New N-acyl-d-glucosamine 2-epimerases from cyanobacteria with high activity in the absence of ATP and low inhibition by pyruvate
•Four novel N-acyl-d-glucosamine 2-epimerases from cyanobacteria were investigated.•The epimerase from Anabaena variabilis ATCC 29413 was the best enzyme.•It displayed the highest catalytic efficiency ever reported with N-acetyl-d-glucosamine.•It showed a much weaker inhibition by pyruvate than comparable enzymes.•It exhibited exceptionally high activity without allosteric activation by ATP.
N-Acetylneuraminic acid, an important component of glycoconjugates with various biological functions, can be produced from N-acetyl-d-glucosamine (GlcNAc) and pyruvate using a one-pot, two-enzyme system consisting of N-acyl-d-glucosamine 2-epimerase (AGE) and N-acetylneuraminate lyase (NAL). In this system, the epimerase catalyzes the conversion of GlcNAc into N-acetyl-d-mannosamine (ManNAc). However, all currently known AGEs have one or more disadvantages, such as a low specific activity, substantial inhibition by pyruvate and strong dependence on allosteric activation by ATP. Therefore, four novel AGEs from the cyanobacteria Acaryochloris marina MBIC 11017, Anabaena variabilis ATCC 29413, Nostoc sp. PCC 7120, and Nostoc punctiforme PCC 73102 were characterized. Among these enzymes, the AGE from the Anabaena strain showed the most beneficial characteristics. It had a high specific activity of 117 ± 2 U mg−1 at 37 °C (pH 7.5) and an up to 10-fold higher inhibition constant for pyruvate as compared to other AGEs indicating a much weaker inhibitory effect. The investigation of the influence of ATP revealed that the nucleotide has a more pronounced effect on the Km for the substrate than on the enzyme activity. At high substrate concentrations (≥200 mM) and without ATP, the enzyme reached up to 32% of the activity measured with ATP in excess.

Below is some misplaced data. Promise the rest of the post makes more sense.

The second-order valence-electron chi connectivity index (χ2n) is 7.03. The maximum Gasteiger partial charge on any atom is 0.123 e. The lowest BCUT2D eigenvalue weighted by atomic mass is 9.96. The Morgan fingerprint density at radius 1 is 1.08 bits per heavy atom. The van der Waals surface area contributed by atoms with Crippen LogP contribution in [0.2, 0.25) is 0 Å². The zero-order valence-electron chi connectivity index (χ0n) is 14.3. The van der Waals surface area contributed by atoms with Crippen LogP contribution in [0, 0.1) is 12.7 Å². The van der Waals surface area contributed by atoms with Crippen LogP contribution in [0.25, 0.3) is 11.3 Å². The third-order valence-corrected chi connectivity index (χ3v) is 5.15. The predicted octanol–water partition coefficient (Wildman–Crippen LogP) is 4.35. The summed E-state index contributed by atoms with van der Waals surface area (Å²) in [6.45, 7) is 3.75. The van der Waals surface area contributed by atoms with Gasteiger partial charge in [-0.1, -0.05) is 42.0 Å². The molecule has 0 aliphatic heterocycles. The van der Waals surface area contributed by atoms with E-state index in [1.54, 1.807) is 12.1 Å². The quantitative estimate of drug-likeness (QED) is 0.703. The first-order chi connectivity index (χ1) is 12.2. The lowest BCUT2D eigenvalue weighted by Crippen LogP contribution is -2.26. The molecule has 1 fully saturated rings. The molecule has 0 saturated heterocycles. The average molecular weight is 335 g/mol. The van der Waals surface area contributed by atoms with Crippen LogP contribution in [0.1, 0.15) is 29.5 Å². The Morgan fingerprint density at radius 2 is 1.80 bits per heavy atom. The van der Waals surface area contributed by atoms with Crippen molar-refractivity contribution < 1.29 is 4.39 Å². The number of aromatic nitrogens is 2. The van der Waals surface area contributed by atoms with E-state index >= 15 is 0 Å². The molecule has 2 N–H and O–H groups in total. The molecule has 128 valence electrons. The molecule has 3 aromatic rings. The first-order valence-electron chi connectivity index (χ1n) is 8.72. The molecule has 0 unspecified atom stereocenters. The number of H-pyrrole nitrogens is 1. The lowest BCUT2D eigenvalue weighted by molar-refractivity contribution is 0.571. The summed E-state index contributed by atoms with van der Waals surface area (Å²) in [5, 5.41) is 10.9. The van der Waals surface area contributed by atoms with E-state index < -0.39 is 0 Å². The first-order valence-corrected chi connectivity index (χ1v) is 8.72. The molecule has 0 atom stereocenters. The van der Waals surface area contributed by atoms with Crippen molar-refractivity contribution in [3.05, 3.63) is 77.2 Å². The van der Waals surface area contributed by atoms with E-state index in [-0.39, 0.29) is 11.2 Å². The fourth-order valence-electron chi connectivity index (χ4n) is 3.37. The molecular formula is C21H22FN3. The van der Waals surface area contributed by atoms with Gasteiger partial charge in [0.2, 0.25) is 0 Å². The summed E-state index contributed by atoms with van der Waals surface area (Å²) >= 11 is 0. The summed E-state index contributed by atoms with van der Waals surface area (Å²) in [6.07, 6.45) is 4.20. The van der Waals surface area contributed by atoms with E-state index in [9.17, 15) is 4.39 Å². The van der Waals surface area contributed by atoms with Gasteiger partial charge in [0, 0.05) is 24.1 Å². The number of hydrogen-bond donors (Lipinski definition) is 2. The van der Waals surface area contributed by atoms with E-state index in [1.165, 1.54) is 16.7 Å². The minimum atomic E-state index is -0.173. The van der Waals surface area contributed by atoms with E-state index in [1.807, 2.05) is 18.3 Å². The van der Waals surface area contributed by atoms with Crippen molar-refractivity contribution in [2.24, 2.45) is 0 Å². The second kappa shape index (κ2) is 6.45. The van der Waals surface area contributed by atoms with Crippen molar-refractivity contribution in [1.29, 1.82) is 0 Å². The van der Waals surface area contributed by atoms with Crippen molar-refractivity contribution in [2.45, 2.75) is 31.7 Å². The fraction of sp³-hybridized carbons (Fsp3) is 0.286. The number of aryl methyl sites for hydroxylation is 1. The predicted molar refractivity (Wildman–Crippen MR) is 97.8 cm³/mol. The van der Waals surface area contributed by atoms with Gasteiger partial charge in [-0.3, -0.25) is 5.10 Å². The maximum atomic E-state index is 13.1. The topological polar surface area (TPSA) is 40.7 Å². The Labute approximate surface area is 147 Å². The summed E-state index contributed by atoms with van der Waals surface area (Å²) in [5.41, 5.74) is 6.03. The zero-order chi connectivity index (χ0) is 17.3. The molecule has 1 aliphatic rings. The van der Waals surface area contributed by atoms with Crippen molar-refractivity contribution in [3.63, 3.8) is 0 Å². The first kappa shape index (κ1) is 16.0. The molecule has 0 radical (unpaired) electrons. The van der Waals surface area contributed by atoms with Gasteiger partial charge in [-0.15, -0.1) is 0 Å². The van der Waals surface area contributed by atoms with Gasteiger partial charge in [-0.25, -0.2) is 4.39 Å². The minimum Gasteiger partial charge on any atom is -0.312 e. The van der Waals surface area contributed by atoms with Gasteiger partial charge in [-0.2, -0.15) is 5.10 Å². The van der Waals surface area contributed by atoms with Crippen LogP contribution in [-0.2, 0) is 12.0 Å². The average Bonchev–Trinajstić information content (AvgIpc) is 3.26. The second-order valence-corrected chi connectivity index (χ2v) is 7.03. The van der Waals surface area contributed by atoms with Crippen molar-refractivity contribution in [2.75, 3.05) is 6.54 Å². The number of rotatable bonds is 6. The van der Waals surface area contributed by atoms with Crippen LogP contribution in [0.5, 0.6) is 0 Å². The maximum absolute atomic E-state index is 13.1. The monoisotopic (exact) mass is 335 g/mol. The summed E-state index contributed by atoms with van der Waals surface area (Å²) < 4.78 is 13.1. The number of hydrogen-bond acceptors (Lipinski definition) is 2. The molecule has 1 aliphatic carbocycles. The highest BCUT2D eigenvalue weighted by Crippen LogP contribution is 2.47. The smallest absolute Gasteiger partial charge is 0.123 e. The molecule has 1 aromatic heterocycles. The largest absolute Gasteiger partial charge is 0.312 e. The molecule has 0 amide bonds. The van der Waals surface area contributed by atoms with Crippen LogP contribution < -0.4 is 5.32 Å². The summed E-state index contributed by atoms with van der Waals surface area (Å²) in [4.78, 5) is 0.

Journal: Journal of Biotechnology - Volume 168, Issue 3, November 2013, Pages 256–263